High-Priced Drug Sovaldi Coming to California Prisoners with Hepatitis C

Chino State Prison. (Kevork Djansezian/Getty Images)

Chino State Prison. (Kevork Djansezian/Getty Images)

By George Lauer, California Healthline

It’s the drug that can cure most people with hepatitis C in 12 weeks — but comes at a high cost: $1,000 a pill. Now, California Correctional Health Care Services, which oversees clinical care and drug prescriptions for 125,000 inmates at 34 prisons across the state, began using Sovaldi last month.

Made by Gilead Sciences of Foster City, Sovaldi has become part of the “community standard” for medical professionals treating patients with hepatitis C, according to prison officials. A full course of treatment runs about $84,000.

Hepatitis C, a viral infection that can lead to liver failure, cancer or other health problems, is often associated with intravenous drug use. Many of the estimated 3.2 million Americans living with hepatitis C in the U.S. are poor, imprisoned, elderly or all of the above, giving public systems a disproportionate share of hepatitis C patients.

‘A Tax on All Americans’

study released last month by Express Scripts Lab predicted state governments could spend more than $55 billion on hepatitis C medications.

“There is no doubt that Sovaldi is a breakthrough therapy,” the authors of the study wrote, “but unfortunately, it is also likely to break state budgets. Since health care for so many hepatitis C patients is funded by state programs, each citizen will be shouldering the unprecedented cost burden. The unsustainable pricing of this medication has essentially become a tax on all Americans.”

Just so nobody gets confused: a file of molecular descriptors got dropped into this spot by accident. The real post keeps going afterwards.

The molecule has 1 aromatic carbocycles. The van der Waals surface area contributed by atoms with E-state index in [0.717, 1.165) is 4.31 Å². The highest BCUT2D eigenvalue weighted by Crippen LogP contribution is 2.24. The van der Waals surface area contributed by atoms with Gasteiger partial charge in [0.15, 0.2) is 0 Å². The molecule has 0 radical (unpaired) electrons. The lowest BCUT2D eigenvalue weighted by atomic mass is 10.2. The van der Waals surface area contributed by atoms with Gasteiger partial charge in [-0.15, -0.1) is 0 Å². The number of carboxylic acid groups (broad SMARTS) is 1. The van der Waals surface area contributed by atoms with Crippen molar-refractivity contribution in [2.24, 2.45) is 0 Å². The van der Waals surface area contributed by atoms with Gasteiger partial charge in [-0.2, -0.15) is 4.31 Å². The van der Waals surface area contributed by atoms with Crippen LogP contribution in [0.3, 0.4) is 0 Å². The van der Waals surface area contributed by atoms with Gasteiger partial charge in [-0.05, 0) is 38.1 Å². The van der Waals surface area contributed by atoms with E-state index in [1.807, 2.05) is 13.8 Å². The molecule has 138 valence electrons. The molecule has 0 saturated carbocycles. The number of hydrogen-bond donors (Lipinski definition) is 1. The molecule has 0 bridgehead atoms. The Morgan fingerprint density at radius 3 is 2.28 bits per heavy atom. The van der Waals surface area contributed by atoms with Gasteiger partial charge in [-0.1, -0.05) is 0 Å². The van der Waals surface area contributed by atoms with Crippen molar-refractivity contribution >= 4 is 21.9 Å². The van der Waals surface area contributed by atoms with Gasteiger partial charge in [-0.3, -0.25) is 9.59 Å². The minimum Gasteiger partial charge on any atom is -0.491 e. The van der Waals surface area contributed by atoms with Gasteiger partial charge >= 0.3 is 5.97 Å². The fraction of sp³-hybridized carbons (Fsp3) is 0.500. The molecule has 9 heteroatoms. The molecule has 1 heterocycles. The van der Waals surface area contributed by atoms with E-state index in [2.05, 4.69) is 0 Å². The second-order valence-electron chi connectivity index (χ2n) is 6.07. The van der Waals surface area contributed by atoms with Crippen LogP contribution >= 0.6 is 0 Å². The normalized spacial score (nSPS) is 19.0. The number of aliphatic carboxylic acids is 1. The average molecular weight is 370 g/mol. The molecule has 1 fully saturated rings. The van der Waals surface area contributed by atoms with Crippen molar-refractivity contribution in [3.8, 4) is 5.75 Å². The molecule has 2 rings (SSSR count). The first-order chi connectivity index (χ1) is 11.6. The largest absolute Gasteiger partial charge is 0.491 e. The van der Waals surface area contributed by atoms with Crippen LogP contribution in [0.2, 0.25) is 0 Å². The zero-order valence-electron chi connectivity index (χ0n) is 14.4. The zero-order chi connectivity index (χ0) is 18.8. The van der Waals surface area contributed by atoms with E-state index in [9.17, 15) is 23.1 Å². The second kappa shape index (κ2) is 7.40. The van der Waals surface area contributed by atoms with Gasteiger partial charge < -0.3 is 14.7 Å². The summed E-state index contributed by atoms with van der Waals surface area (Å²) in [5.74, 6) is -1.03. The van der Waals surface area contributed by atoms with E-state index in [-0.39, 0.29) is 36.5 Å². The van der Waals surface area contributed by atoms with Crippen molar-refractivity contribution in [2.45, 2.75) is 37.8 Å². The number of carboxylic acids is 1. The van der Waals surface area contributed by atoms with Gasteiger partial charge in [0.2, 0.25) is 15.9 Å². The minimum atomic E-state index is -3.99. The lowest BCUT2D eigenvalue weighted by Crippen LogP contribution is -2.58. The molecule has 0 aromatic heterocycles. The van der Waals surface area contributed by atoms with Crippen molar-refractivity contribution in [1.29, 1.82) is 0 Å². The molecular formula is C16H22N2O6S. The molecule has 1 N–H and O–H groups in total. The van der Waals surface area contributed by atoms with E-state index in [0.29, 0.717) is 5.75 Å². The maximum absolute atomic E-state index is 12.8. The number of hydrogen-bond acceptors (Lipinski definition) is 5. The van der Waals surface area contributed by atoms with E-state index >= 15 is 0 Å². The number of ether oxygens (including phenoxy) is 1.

About 93,000 Californians in Medi-Cal and in the state prison system have chronic hepatitis C. If the state covers Sovaldi treatments for all of them, the bill would be about $6.6 billion, according to the study.

Impact Especially Felt in Prisons

While the high cost of Sovaldi could significantly increase spending in Medicare and Medicaid — as well as by private insurers — the impact could be especially felt in prison systems.

State Medicaid programs — Medi-Cal in California — are entitled by federal law to negotiate drug discounts, but state prison systems usually pay full retail prices. And because prisons typically have a larger percentage of hepatitis C patients than the general population, Sovaldi’s high price could have a significant influence on prison system budgets.

The use of expensive — but effective — treatments takes on added significance in California where the state prison medical system is operated by a federal receiver. A federal judge in 2006 determined the state’s prisoners were not getting adequate care and named a federal receiver to oversee and improve medical care.